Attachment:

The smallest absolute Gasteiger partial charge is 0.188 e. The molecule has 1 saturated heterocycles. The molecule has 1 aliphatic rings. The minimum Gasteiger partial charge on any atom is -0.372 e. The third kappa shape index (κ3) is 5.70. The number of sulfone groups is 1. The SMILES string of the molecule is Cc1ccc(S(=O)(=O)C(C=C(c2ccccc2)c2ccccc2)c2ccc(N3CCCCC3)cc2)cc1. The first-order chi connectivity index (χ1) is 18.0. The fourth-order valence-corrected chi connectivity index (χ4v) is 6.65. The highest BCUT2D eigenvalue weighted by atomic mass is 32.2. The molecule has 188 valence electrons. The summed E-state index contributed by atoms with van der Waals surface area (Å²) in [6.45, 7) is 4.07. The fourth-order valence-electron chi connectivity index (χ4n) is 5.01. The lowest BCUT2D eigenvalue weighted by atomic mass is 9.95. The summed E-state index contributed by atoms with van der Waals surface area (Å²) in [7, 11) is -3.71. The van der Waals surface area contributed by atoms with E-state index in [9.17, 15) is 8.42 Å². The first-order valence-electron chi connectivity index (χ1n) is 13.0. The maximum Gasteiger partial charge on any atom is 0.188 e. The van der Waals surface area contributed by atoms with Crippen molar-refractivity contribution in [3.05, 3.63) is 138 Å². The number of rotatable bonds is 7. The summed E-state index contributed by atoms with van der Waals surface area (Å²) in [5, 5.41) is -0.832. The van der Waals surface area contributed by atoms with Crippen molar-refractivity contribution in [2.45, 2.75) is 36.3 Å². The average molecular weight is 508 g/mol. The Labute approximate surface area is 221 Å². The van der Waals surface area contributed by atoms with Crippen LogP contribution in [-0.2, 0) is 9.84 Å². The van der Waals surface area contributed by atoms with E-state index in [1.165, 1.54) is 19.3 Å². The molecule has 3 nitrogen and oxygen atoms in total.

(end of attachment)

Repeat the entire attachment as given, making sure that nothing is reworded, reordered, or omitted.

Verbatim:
The smallest absolute Gasteiger partial charge is 0.188 e. The molecule has 1 saturated heterocycles. The molecule has 1 aliphatic rings. The minimum Gasteiger partial charge on any atom is -0.372 e. The third kappa shape index (κ3) is 5.70. The number of sulfone groups is 1. The SMILES string of the molecule is Cc1ccc(S(=O)(=O)C(C=C(c2ccccc2)c2ccccc2)c2ccc(N3CCCCC3)cc2)cc1. The first-order chi connectivity index (χ1) is 18.0. The fourth-order valence-corrected chi connectivity index (χ4v) is 6.65. The highest BCUT2D eigenvalue weighted by atomic mass is 32.2. The molecule has 188 valence electrons. The summed E-state index contributed by atoms with van der Waals surface area (Å²) in [6.45, 7) is 4.07. The fourth-order valence-electron chi connectivity index (χ4n) is 5.01. The lowest BCUT2D eigenvalue weighted by atomic mass is 9.95. The summed E-state index contributed by atoms with van der Waals surface area (Å²) in [7, 11) is -3.71. The van der Waals surface area contributed by atoms with E-state index in [9.17, 15) is 8.42 Å². The first-order valence-electron chi connectivity index (χ1n) is 13.0. The maximum Gasteiger partial charge on any atom is 0.188 e. The van der Waals surface area contributed by atoms with Crippen molar-refractivity contribution in [3.05, 3.63) is 138 Å². The number of rotatable bonds is 7. The summed E-state index contributed by atoms with van der Waals surface area (Å²) in [5, 5.41) is -0.832. The van der Waals surface area contributed by atoms with Crippen molar-refractivity contribution in [2.45, 2.75) is 36.3 Å². The average molecular weight is 508 g/mol. The Labute approximate surface area is 221 Å². The van der Waals surface area contributed by atoms with Crippen LogP contribution in [-0.2, 0) is 9.84 Å². The van der Waals surface area contributed by atoms with E-state index in [1.165, 1.54) is 19.3 Å². The molecule has 3 nitrogen and oxygen atoms in total.